Indie Chin Strokers
Music lists are usually atrocious. The latest from Pitchfork, however, isn’t so bad. Pitchfork have reassessed their top 100 albums of the 90s. Lots to disagree with here, but it’s a lot better than most lists. Their top 10 is:
10. Guided by Voices: Bee Thousand 
9. Bonnie "Prince" Billy: I See a Darkness 
8. Pavement: Crooked Rain, Crooked Rain 
7. DJ Shadow: ...Endtroducing 
6. Nirvana: Nevermind 
5. Pavement: Slanted & Enchanted 
4. Neutral Milk Hotel: In the Aeroplane Over the Sea 
3. The Flaming Lips: The Soft Bulletin 
2. My Bloody Valentine: Loveless 
1. Radiohead: OK Computer 
I’d say this list will be seen as another round of indie chin stroking. It will also confirm Pitchfork’s, mostly unjustified, Pavement worship. Have they not heard any Australian music? There's no Australian music on the list, not even Hi Fi Way. Still, not bad, but their most over-rated albums list is much better.
posted by Tim Stevens | 11/28/2003 10:00:00 PM |
No Austerica Here
Gareth Parker has an interesting post on the cultural aspects of the Australia-US FTA. Gareth argues that Australia’s cultural identity is not at risk from this deal. I agree completely. I have a few disagreements, however, with his assertion that this is because of a surge in young people’s national pride/patriotism. I’d argue, instead, Australia’s identity is not at risk because it’s likely that American culture - with or with out protection - will be indigenized.
In my almost constant state of procrastination, attempting successfully to avoid beginning essays, I was flicking through a great book the other day by Tony Bennett called Accounting for Tastes: Australian Everyday Culture. In this book, Bennett shows that young Australians overwhelmingly prefer American ‘cultural’ (music, TV, movies, etc.) products (and older Australians prefer Australian products). His research is from 1999, so I don’t think there would have been any major change since then. While it may be the case that young Australians prefer American cultural products, this doesn’t necessarily mean we are being Americanised.
It would be a pretty impoverished and unreflective picture to paint of Australians if you were to suggest that simply on account of their exposure to (or consumption of) American cultural products Australians were becoming Americanised. Instead, in the context of cultures, I like the term indigenization, used by Arjun Appadurai. This process sees Australian cultural consumers fusing their identities with ‘global’ (American) products and constructing hybrid forms of identity and culture.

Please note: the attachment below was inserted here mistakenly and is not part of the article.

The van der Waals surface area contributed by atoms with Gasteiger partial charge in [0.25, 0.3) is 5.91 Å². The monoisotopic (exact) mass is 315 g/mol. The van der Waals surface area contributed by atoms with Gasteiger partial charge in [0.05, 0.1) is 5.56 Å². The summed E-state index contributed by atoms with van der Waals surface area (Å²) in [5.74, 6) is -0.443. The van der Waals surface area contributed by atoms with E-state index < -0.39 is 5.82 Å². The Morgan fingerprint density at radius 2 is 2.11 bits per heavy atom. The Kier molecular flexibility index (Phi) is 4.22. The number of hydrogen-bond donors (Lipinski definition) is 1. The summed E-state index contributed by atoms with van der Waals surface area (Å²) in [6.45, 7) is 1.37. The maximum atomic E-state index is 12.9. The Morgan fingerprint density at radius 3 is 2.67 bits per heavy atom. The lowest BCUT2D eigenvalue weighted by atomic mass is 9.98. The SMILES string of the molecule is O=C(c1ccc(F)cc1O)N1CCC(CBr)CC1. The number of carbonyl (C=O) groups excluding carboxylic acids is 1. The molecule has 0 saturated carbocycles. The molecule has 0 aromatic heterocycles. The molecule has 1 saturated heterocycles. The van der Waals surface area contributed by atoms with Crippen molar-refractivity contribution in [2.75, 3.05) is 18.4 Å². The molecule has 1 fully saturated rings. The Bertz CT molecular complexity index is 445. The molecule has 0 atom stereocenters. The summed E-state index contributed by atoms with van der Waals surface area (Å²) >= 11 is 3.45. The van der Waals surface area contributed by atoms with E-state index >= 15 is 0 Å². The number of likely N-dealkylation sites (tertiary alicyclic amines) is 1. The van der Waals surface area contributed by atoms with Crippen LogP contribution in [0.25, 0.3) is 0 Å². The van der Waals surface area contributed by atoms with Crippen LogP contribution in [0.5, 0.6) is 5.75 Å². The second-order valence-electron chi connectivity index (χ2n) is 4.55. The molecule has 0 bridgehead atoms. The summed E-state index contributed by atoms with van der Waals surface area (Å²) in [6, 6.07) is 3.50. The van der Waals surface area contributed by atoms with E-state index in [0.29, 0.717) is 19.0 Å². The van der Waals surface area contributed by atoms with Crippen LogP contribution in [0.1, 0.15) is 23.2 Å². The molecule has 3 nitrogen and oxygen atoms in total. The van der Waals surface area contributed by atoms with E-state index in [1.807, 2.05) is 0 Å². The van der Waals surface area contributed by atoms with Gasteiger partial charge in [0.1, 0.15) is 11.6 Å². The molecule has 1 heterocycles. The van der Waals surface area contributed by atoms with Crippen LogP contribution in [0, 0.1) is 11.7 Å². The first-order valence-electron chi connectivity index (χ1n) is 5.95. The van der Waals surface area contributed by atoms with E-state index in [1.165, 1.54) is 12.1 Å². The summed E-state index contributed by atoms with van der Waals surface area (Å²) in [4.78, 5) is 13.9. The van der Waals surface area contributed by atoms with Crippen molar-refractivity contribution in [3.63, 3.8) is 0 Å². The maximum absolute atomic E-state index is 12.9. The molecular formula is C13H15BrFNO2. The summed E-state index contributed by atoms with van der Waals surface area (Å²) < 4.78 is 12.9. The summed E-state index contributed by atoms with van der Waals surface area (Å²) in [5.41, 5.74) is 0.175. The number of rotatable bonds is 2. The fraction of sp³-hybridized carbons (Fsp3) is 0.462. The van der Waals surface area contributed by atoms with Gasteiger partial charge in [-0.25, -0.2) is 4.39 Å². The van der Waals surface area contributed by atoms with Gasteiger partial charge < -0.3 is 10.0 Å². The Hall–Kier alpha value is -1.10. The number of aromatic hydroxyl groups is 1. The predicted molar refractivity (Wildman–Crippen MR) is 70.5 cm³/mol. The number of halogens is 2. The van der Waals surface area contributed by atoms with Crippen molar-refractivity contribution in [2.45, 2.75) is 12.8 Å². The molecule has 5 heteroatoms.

I can think of two examples - country music and surfing. Early Australian country singers had to take up American-sounding stage names to survive. Slim Dusty, for one. But, eventually, a distinctive Australian country music emerged. Surfing is an even better example. The modern short board came to us from California. But since its arrival, not only has a distinctive surfing culture emerged, but in some ways it has been re-exported back to America. I guess there are tons of other examples - like the ongoing garage music scene.
While these cultural products (country music, surfing, etc.) are both transnational and transcultural, they also generate local manifestations that are not identical to each other. So while I agree with Gareth that distinctive Australian cultural products will remain and the FTA will do nothing to change this, I don’t believe this is a result of some national pride surge, rather it’s more likely to be a result of the process I’ve just mentioned.
This still doesn’t explain the point made in Bennett’s book that young Australians prefer American cultural products. Perhaps it’s something much simpler, like a life cycle: a preference for American products while younger, eventually preferring Australian products later in life. I dunno, really. Whatever it is, it’s nothing to stress about, I don’t reckon.
PS - This is prolly just a very temporary return to my blog. I'll get sick of it again soon.
posted by Tim Stevens | 11/27/2003 01:30:00 AM |